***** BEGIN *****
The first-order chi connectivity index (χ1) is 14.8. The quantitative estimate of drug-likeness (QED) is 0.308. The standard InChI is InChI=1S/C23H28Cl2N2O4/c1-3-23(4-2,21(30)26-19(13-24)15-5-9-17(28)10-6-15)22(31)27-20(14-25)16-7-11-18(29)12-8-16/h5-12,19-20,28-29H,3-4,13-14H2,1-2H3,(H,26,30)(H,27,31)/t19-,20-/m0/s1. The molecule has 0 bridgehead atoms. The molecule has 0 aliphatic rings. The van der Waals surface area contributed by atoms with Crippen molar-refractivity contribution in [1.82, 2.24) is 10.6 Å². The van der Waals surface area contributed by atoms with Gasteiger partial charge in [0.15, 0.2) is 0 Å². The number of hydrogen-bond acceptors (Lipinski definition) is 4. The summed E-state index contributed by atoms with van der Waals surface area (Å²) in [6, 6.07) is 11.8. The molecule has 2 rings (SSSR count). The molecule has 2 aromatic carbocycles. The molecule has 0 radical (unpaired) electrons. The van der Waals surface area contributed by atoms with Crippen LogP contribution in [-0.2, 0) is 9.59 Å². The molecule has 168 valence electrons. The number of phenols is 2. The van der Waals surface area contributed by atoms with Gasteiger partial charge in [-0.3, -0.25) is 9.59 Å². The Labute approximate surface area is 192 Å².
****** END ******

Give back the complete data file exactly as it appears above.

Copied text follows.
The first-order chi connectivity index (χ1) is 14.8. The quantitative estimate of drug-likeness (QED) is 0.308. The standard InChI is InChI=1S/C23H28Cl2N2O4/c1-3-23(4-2,21(30)26-19(13-24)15-5-9-17(28)10-6-15)22(31)27-20(14-25)16-7-11-18(29)12-8-16/h5-12,19-20,28-29H,3-4,13-14H2,1-2H3,(H,26,30)(H,27,31)/t19-,20-/m0/s1. The molecule has 0 bridgehead atoms. The molecule has 0 aliphatic rings. The van der Waals surface area contributed by atoms with Crippen molar-refractivity contribution in [1.82, 2.24) is 10.6 Å². The van der Waals surface area contributed by atoms with Gasteiger partial charge in [0.15, 0.2) is 0 Å². The number of hydrogen-bond acceptors (Lipinski definition) is 4. The summed E-state index contributed by atoms with van der Waals surface area (Å²) in [6, 6.07) is 11.8. The molecule has 2 rings (SSSR count). The molecule has 2 aromatic carbocycles. The molecule has 0 radical (unpaired) electrons. The van der Waals surface area contributed by atoms with Crippen LogP contribution in [-0.2, 0) is 9.59 Å². The molecule has 168 valence electrons. The number of phenols is 2. The van der Waals surface area contributed by atoms with Gasteiger partial charge in [-0.3, -0.25) is 9.59 Å². The Labute approximate surface area is 192 Å².